“They don’t always know how you’re really feeling. And sometimes it’s hard to express that.”
In the midst of chemotherapy, Emily had a healthy baby boy, Phoenix, on June 30. The pregnancy had its challenges, and Phoenix was born two months early. But, Emily said he’s growing and doing well today.
Emily had her last round of chemotherapy in early August and she graduated from radiation in October.
It will be another month at least until she finds out if she’s cancer-free.
Today, and now on the back end of the treatment, Emily said her daughter is starting to better understand that things have changed, and she’s OK with it.
“Somebody sent me a book about a mother that doesn’t have hair, she’s on chemo, and it kind of explains to her why mom doesn’t have hair, why mom’s on chemo, why she’s laying on the couch, why mom is so tired and can’t take you to the park. I read it to her often and she gets it I think,” Emily said. “It’s called Nowhere Hair.”
Things are looking up in terms of health for Emily, but there is still a constant financial strain, and the cancer has taken its toll in the form of a weakened immune system and chronic illness following intense chemotherapy.
She has most recently been diagnosed with Fibromyalgia, a disorder characterized by widespread muscle pain accompanied by fatigue, sleep, memory and mood issues.
Emily has returned, slowly, to her job at DICC. She’s working just a few hours a day. Her financial situation has worsened –– at the time of this article being written, Emily has lost her health insurance and is struggling to pay back tuition money she owes. She loves working with kids and was studying social work online.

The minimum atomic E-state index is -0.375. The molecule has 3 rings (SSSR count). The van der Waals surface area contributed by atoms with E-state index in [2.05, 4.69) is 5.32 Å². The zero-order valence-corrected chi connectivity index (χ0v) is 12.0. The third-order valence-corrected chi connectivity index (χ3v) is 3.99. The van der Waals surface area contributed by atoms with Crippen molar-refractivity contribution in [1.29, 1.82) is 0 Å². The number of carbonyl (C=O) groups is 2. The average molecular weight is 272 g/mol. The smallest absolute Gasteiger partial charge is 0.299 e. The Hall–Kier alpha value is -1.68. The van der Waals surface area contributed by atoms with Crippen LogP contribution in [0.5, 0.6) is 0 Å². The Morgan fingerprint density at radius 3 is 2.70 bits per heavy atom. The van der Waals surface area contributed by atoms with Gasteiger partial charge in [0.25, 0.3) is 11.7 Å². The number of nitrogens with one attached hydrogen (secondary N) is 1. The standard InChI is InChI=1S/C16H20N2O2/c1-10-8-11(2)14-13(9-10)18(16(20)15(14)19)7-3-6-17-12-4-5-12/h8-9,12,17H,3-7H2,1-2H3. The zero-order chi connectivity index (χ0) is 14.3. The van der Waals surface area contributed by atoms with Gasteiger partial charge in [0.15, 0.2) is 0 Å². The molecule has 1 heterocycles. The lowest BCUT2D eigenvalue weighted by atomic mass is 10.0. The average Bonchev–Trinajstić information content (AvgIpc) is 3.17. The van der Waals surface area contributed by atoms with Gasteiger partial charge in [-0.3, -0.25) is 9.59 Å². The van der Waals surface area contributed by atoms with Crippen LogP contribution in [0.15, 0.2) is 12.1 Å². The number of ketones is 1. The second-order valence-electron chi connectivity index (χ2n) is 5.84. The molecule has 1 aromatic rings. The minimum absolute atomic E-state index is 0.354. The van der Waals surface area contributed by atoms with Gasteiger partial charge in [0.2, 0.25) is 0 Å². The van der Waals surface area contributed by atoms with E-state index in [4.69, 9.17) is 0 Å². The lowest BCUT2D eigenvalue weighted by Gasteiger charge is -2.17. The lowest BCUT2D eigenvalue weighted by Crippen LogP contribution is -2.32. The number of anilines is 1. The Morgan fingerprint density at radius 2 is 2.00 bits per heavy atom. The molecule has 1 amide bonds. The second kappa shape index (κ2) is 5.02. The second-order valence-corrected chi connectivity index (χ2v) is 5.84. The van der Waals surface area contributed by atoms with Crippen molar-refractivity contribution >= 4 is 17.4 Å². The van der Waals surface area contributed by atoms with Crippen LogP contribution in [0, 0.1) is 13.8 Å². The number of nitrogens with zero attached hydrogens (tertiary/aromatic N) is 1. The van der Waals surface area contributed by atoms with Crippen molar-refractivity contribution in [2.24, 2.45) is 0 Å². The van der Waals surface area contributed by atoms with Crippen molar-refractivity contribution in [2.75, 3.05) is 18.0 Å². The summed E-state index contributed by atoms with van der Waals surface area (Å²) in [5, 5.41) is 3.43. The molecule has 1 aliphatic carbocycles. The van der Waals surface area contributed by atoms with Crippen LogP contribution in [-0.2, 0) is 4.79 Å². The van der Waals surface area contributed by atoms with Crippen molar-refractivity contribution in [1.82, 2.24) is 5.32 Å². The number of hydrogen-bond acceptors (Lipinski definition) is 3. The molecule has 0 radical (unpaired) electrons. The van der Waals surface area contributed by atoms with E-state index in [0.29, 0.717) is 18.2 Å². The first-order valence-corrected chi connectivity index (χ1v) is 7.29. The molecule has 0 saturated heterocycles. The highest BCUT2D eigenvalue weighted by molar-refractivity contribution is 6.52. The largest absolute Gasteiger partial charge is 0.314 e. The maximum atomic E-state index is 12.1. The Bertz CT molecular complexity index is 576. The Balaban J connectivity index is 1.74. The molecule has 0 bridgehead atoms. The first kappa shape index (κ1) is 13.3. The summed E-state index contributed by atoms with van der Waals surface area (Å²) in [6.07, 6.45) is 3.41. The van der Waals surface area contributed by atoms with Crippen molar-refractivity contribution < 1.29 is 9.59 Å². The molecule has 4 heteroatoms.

“Truthfully, I love the kids I work with and they’ve been really amazing, they really have, every day they ask to see my hair to see how long it’s gotten, but probably if I had the funds I probably would stay out of work until I was well because I’m really weak. Sometimes people don’t have a choice,” she said.
Prior to working at the Downtown Children’s Center, Emily has worked at the Southern Tier AIDs Program and the Rescue Mission.
“It’s really important that we are really positive, uplifting, compassionate, empathetic adults towards children, so they can become adults that are healthy. Mentally, physically, emotionally,” she said. “I worked with so many adults that were so broken, and it was really sad and overwhelming, so I really see the importance of taking care of little ones and little minds.”
Emily Dilger, despite all she’s been through, has persevered for the sake of her own little ones.
“The thing is that people are always like, ‘I don’t know how you do it.’ People ask me that all the time,” she said. “I don’t even think like that. There’s no choice when you’re faced with a certain situation you have no choice but to do it. I’ve been sick, I can barely walk, I’ve been throwing up all night, but I still have to take care of my kids.”
Above all, she’s thankful for the unlikely digital community of caring mothers that gathered around her in her time of need.
If you are interested in donating to Emily, there is a GoFundMe set up that goes directly to her.
You can find the Ithaca Mama’s Comfort Camp page here.